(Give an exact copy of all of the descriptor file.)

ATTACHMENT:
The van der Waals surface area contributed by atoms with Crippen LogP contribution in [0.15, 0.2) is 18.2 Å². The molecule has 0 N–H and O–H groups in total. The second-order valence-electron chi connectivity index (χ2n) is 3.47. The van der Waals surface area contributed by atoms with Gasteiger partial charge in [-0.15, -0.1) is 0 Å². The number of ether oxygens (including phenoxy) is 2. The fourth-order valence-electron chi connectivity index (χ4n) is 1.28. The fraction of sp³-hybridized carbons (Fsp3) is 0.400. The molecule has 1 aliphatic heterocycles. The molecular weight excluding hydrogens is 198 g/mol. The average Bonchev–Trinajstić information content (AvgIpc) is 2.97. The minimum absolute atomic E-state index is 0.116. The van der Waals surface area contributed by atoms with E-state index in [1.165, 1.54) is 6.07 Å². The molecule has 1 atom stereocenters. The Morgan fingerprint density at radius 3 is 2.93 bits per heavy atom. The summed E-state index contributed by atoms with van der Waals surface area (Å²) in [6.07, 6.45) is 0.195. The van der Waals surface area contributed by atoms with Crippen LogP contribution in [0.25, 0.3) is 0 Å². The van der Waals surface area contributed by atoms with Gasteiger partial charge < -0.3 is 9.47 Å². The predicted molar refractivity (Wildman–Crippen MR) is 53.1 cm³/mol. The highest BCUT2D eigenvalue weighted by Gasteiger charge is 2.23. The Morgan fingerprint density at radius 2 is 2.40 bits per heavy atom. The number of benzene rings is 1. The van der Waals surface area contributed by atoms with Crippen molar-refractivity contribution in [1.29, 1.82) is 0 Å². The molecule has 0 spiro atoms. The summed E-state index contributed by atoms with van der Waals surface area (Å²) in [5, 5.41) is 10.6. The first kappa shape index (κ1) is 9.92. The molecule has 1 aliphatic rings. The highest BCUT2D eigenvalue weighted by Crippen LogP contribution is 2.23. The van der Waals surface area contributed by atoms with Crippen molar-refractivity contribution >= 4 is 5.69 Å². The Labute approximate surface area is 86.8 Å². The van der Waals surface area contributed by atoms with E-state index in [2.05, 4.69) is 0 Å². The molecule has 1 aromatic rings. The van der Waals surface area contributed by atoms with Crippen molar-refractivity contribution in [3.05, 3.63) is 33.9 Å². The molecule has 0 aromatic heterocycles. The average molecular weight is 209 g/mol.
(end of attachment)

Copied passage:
The van der Waals surface area contributed by atoms with Crippen LogP contribution in [0.15, 0.2) is 18.2 Å². The molecule has 0 N–H and O–H groups in total. The second-order valence-electron chi connectivity index (χ2n) is 3.47. The van der Waals surface area contributed by atoms with Gasteiger partial charge in [-0.15, -0.1) is 0 Å². The number of ether oxygens (including phenoxy) is 2. The fourth-order valence-electron chi connectivity index (χ4n) is 1.28. The fraction of sp³-hybridized carbons (Fsp3) is 0.400. The molecule has 1 aliphatic heterocycles. The molecular weight excluding hydrogens is 198 g/mol. The average Bonchev–Trinajstić information content (AvgIpc) is 2.97. The minimum absolute atomic E-state index is 0.116. The van der Waals surface area contributed by atoms with E-state index in [1.165, 1.54) is 6.07 Å². The molecule has 1 atom stereocenters. The Morgan fingerprint density at radius 3 is 2.93 bits per heavy atom. The summed E-state index contributed by atoms with van der Waals surface area (Å²) in [6.07, 6.45) is 0.195. The van der Waals surface area contributed by atoms with Crippen LogP contribution in [0.25, 0.3) is 0 Å². The van der Waals surface area contributed by atoms with Gasteiger partial charge < -0.3 is 9.47 Å². The predicted molar refractivity (Wildman–Crippen MR) is 53.1 cm³/mol. The highest BCUT2D eigenvalue weighted by Gasteiger charge is 2.23. The Morgan fingerprint density at radius 2 is 2.40 bits per heavy atom. The number of benzene rings is 1. The van der Waals surface area contributed by atoms with Crippen molar-refractivity contribution in [1.29, 1.82) is 0 Å². The molecule has 0 spiro atoms. The summed E-state index contributed by atoms with van der Waals surface area (Å²) in [5, 5.41) is 10.6. The first kappa shape index (κ1) is 9.92. The molecule has 1 aliphatic rings. The highest BCUT2D eigenvalue weighted by Crippen LogP contribution is 2.23. The van der Waals surface area contributed by atoms with Crippen molar-refractivity contribution >= 4 is 5.69 Å². The Labute approximate surface area is 86.8 Å². The van der Waals surface area contributed by atoms with E-state index in [2.05, 4.69) is 0 Å². The molecule has 1 aromatic rings. The van der Waals surface area contributed by atoms with Crippen molar-refractivity contribution in [3.05, 3.63) is 33.9 Å². The molecule has 0 aromatic heterocycles. The average molecular weight is 209 g/mol.